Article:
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Left: A quick sketch of Gert (my rubber chicken puppet) using Noodler's Polar Brown Ink (notice that I wrote "Polar Bear Brown" on this page because my label was already obscured and I wasn't sure of the title; read more about this below). This is on the last page of my current, until this page early this morning, journal, which I made with Nideggen paper. I filled a Niji waterbrush with the ink and sketched with that. Click on the image to view an enlargement. Read on for more details
I'm still on the fence about Noodler's. Dick has used it for years in his fountain pens. He carries several pens with different colors to take notes and draw diagrams in his work journals which detail all the "science" stuff he's doing. He's been happy with it.
When I try it I have been less happy. It doesn't flow the way I want it to flow, or it isn't waterproof on the paper I'm using it on (a problem of the paper's sizing I'm guessing because the inks I've tried are advertised as waterproof on cellulose).
But I'm always looking at inks and yesterday I noticed that Wet Paint now had a whole shelf of Noodler's inks in a range of yummy colors. The inks don't all have the same characteristics (as to lightfastness and water resistance) so you have to choose carefully for your intended purpose.
Left: the control (A) and the exposed test sheet (B), for the Slicci pen. (Paper Velin Arches holds up really well to exposure folks!) Read below for comments. Last November I wrote a review of the Pentel Slicci Pen. I know it's an office type pen but it did have some interesting characteristics and I […]
Above: An ink-test page from my current journal which uses Velin Arches (formerly Arches Text Wove) for text paper. I was concerned about bleeding ink lines with pens usually dependable in their waterproof qualities. (My rubber chicken puppet Gert is always willing to be a test subject.) The page size is approximately 6.5 x 8.5 inches. The right side of the page spread didn't fit on the scanner, but it isn't crucial. The page tab in the center of the spread is from a page I removed when I started the journal; something I do to make room for eventual collaged items. Click on the image to see an enlargement.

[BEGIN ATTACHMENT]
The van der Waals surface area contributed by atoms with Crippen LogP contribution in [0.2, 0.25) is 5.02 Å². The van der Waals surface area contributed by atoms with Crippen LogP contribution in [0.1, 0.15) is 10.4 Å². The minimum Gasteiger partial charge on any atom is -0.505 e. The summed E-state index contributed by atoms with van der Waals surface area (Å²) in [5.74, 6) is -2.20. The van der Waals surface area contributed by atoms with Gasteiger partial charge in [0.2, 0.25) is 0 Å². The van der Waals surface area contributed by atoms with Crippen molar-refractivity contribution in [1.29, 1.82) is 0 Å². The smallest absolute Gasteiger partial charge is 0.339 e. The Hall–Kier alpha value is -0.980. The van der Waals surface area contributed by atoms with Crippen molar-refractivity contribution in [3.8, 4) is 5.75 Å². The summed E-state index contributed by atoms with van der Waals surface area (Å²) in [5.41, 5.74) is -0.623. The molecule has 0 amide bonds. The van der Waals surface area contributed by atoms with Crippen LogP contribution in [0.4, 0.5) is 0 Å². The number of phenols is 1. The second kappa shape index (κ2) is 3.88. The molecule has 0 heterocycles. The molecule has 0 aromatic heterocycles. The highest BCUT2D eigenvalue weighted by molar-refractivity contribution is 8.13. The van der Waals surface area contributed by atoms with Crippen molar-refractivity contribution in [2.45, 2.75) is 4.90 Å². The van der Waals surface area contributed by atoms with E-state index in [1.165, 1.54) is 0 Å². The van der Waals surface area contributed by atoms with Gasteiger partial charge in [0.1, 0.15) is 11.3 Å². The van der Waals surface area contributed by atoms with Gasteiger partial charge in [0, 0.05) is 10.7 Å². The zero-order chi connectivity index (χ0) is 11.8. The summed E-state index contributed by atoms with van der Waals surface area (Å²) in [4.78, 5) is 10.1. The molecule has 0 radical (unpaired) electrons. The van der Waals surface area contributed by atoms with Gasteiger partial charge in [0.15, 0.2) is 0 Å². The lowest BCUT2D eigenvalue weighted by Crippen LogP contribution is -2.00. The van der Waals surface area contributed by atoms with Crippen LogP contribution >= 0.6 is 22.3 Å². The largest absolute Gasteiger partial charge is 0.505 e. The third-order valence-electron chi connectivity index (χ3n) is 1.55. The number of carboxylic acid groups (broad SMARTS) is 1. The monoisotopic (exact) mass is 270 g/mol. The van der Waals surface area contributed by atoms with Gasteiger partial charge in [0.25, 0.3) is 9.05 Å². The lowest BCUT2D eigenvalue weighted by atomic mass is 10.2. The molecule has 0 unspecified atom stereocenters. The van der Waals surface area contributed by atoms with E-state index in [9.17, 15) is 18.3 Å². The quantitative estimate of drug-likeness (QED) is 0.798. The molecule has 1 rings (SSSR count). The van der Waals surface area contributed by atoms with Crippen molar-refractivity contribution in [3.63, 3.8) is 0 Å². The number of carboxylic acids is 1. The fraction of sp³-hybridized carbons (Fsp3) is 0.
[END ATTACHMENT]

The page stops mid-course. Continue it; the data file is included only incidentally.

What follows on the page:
So is it bad Karma or the phases of the moon, or more likely the change in humidity as the earth gives up the last of the melting snow moisture into the air? And of course one can’t discount manufacturing tweaks and changes in the products and papers used. But whatever is causing “the change” in how my pens have been working on Velin Arches the last two weeks, it has made me out of sorts. My favorite waterproof pens have been bleeding when I paint over the ink lines.
Faber Castell Pitt Artist Pens have always had a brush tip variant. These pens come in a wide range of colors (some packaged as sets: landscape, manga). They are lightfast, waterproof, acid free and a favorite of a lot of people.
Well they are out now in a larger size: Faber Castell Pitt Artist Big Brush. All the same wonderful colors available in the original line are available in the larger size. The image at the top of this post shows the relative line quality/size of the two pens. You can see the large tip really is quite a bit larger and allows you to do some fat lines if you work on the side of the tip (as shown on the right side of the image).
Left: The Preppy Pen shown with a Staedtler Pigment Liner for barrel size comparison.
I like to write with a fountain pen. When I was a student in Australia we were required to work with them; some sort of idea of penmanship improvement I guess. I spent my early teen years with ink-stained fingers.
I have several good pens given to me by my father—who always had a fountain pen stand on his home office desk. I don't use the expensive ones much any more because I'm always experimenting with inks and I would hate to lose one while sketching out in a field somewhere (especially since I no longer have a tracking dog to find it for me). I keep less expensive pens around for the experiments. Also, some of the more expensive pens don't fit my hand.
The above paper is not what the title announces as the topic for this post, read on to see why I posted it. An intrepid blog reader, Carol, has written in to share her discovery of Saunders Waterford 90 lb. Hot Press watercolor paper with us. Thank you Carol! I really appreciate it. Maybe I […]
Danny Gregory’s interview of Roz Stendahl. Discussion of art materials and visual journaling
Not Your Father’s Casebound Journal. On
Saturday, November 1; 10 a.m. to 6 p.m; Minnesota Center for Book Arts, Minneapolis, MN. A 7 x 5 3/4 inch journal suitable for wet and dry media.